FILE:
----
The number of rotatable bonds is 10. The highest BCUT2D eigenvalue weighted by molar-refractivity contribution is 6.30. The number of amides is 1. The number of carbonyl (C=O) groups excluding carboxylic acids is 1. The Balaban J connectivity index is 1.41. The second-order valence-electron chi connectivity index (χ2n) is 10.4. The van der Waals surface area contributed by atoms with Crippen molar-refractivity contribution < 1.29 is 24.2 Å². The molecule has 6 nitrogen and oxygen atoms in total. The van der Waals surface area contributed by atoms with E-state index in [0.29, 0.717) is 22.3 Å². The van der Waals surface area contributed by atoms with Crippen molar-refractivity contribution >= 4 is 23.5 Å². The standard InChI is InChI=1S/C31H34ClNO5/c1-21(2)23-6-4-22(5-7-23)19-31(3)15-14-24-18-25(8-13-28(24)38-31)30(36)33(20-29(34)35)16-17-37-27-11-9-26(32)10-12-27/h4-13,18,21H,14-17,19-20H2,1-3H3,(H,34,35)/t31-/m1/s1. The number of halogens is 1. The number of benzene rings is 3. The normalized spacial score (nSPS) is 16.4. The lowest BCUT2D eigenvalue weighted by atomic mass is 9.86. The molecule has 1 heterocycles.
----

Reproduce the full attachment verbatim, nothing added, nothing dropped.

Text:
The number of rotatable bonds is 10. The highest BCUT2D eigenvalue weighted by molar-refractivity contribution is 6.30. The number of amides is 1. The number of carbonyl (C=O) groups excluding carboxylic acids is 1. The Balaban J connectivity index is 1.41. The second-order valence-electron chi connectivity index (χ2n) is 10.4. The van der Waals surface area contributed by atoms with Crippen molar-refractivity contribution < 1.29 is 24.2 Å². The molecule has 6 nitrogen and oxygen atoms in total. The van der Waals surface area contributed by atoms with E-state index in [0.29, 0.717) is 22.3 Å². The van der Waals surface area contributed by atoms with Crippen molar-refractivity contribution >= 4 is 23.5 Å². The standard InChI is InChI=1S/C31H34ClNO5/c1-21(2)23-6-4-22(5-7-23)19-31(3)15-14-24-18-25(8-13-28(24)38-31)30(36)33(20-29(34)35)16-17-37-27-11-9-26(32)10-12-27/h4-13,18,21H,14-17,19-20H2,1-3H3,(H,34,35)/t31-/m1/s1. The number of halogens is 1. The number of benzene rings is 3. The normalized spacial score (nSPS) is 16.4. The lowest BCUT2D eigenvalue weighted by atomic mass is 9.86. The molecule has 1 heterocycles.